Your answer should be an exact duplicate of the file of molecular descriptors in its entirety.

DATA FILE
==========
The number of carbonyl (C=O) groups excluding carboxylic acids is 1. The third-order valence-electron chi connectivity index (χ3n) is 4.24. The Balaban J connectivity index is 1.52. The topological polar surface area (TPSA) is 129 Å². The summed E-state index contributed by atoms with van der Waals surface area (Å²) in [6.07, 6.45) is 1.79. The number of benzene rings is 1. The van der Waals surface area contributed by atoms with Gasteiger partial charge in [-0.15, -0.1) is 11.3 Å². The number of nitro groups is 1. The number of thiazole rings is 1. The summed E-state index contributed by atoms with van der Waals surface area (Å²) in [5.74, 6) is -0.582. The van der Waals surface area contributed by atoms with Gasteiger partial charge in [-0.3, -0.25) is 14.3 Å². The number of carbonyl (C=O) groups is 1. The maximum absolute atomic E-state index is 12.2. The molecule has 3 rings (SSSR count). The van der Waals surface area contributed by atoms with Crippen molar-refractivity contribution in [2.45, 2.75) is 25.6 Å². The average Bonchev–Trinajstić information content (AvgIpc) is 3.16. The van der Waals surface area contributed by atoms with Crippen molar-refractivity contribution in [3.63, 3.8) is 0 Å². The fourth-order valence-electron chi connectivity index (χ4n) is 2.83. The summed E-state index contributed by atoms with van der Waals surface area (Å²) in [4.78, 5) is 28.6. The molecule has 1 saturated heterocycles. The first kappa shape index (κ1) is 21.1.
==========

The number of carbonyl (C=O) groups excluding carboxylic acids is 1. The third-order valence-electron chi connectivity index (χ3n) is 4.24. The Balaban J connectivity index is 1.52. The topological polar surface area (TPSA) is 129 Å². The summed E-state index contributed by atoms with van der Waals surface area (Å²) in [6.07, 6.45) is 1.79. The number of benzene rings is 1. The van der Waals surface area contributed by atoms with Gasteiger partial charge in [-0.15, -0.1) is 11.3 Å². The number of nitro groups is 1. The number of thiazole rings is 1. The summed E-state index contributed by atoms with van der Waals surface area (Å²) in [5.74, 6) is -0.582. The van der Waals surface area contributed by atoms with Gasteiger partial charge in [-0.3, -0.25) is 14.3 Å². The number of carbonyl (C=O) groups is 1. The maximum absolute atomic E-state index is 12.2. The molecule has 3 rings (SSSR count). The van der Waals surface area contributed by atoms with Crippen molar-refractivity contribution in [2.45, 2.75) is 25.6 Å². The average Bonchev–Trinajstić information content (AvgIpc) is 3.16. The van der Waals surface area contributed by atoms with Crippen molar-refractivity contribution in [3.63, 3.8) is 0 Å². The fourth-order valence-electron chi connectivity index (χ4n) is 2.83. The summed E-state index contributed by atoms with van der Waals surface area (Å²) in [4.78, 5) is 28.6. The molecule has 1 saturated heterocycles. The first kappa shape index (κ1) is 21.1.